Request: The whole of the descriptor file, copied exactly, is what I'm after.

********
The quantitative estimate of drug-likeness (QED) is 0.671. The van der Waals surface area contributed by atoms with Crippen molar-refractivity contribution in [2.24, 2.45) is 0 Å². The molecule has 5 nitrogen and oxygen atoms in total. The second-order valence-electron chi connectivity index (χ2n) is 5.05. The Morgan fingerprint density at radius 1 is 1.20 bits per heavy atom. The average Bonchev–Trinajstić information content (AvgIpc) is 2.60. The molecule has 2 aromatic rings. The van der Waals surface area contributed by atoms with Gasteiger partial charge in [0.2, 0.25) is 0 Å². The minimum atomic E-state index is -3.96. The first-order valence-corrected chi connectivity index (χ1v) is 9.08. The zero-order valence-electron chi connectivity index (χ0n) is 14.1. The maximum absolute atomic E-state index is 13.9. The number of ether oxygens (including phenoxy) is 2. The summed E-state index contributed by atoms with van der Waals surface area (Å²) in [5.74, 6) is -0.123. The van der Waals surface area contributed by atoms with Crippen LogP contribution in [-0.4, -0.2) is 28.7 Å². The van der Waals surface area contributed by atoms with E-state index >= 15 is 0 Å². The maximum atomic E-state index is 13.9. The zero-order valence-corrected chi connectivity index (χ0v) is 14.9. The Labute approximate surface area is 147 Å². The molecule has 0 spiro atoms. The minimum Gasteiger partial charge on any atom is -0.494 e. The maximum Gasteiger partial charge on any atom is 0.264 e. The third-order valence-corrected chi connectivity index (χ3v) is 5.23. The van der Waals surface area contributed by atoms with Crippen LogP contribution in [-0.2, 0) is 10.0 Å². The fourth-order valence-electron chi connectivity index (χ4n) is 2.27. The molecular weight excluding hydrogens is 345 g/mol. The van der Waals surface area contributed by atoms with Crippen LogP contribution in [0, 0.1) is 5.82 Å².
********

The quantitative estimate of drug-likeness (QED) is 0.671. The van der Waals surface area contributed by atoms with Crippen molar-refractivity contribution in [2.24, 2.45) is 0 Å². The molecule has 5 nitrogen and oxygen atoms in total. The second-order valence-electron chi connectivity index (χ2n) is 5.05. The Morgan fingerprint density at radius 1 is 1.20 bits per heavy atom. The average Bonchev–Trinajstić information content (AvgIpc) is 2.60. The molecule has 2 aromatic rings. The van der Waals surface area contributed by atoms with Gasteiger partial charge in [0.2, 0.25) is 0 Å². The minimum atomic E-state index is -3.96. The first-order valence-corrected chi connectivity index (χ1v) is 9.08. The zero-order valence-electron chi connectivity index (χ0n) is 14.1. The maximum absolute atomic E-state index is 13.9. The number of ether oxygens (including phenoxy) is 2. The summed E-state index contributed by atoms with van der Waals surface area (Å²) in [5.74, 6) is -0.123. The van der Waals surface area contributed by atoms with Crippen LogP contribution in [-0.4, -0.2) is 28.7 Å². The van der Waals surface area contributed by atoms with E-state index >= 15 is 0 Å². The maximum atomic E-state index is 13.9. The zero-order valence-corrected chi connectivity index (χ0v) is 14.9. The Labute approximate surface area is 147 Å². The molecule has 0 spiro atoms. The minimum Gasteiger partial charge on any atom is -0.494 e. The maximum Gasteiger partial charge on any atom is 0.264 e. The third-order valence-corrected chi connectivity index (χ3v) is 5.23. The van der Waals surface area contributed by atoms with Crippen LogP contribution in [-0.2, 0) is 10.0 Å². The fourth-order valence-electron chi connectivity index (χ4n) is 2.27. The molecular weight excluding hydrogens is 345 g/mol. The van der Waals surface area contributed by atoms with Crippen LogP contribution in [0, 0.1) is 5.82 Å².